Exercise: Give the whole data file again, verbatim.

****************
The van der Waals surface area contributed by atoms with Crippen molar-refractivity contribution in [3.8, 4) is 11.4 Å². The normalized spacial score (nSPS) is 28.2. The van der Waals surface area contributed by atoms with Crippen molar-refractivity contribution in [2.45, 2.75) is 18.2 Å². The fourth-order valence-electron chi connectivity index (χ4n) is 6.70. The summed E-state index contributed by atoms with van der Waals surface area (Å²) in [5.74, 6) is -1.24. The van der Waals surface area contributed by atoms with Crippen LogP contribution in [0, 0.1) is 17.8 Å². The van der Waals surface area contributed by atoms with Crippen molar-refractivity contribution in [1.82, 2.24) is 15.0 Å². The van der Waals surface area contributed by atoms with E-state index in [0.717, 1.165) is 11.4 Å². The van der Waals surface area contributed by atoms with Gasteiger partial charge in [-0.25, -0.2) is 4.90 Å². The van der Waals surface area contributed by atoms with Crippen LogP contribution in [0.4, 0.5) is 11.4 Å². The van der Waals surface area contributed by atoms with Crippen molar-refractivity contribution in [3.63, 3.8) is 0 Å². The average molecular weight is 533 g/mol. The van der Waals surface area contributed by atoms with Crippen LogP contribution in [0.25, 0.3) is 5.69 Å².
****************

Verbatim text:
The van der Waals surface area contributed by atoms with Crippen molar-refractivity contribution in [3.8, 4) is 11.4 Å². The normalized spacial score (nSPS) is 28.2. The van der Waals surface area contributed by atoms with Crippen molar-refractivity contribution in [2.45, 2.75) is 18.2 Å². The fourth-order valence-electron chi connectivity index (χ4n) is 6.70. The summed E-state index contributed by atoms with van der Waals surface area (Å²) in [5.74, 6) is -1.24. The van der Waals surface area contributed by atoms with Crippen LogP contribution in [0, 0.1) is 17.8 Å². The van der Waals surface area contributed by atoms with Crippen molar-refractivity contribution in [1.82, 2.24) is 15.0 Å². The van der Waals surface area contributed by atoms with E-state index in [0.717, 1.165) is 11.4 Å². The van der Waals surface area contributed by atoms with Gasteiger partial charge in [-0.25, -0.2) is 4.90 Å². The van der Waals surface area contributed by atoms with Crippen LogP contribution in [0.4, 0.5) is 11.4 Å². The van der Waals surface area contributed by atoms with Crippen molar-refractivity contribution in [3.63, 3.8) is 0 Å². The average molecular weight is 533 g/mol. The van der Waals surface area contributed by atoms with Crippen LogP contribution in [0.25, 0.3) is 5.69 Å².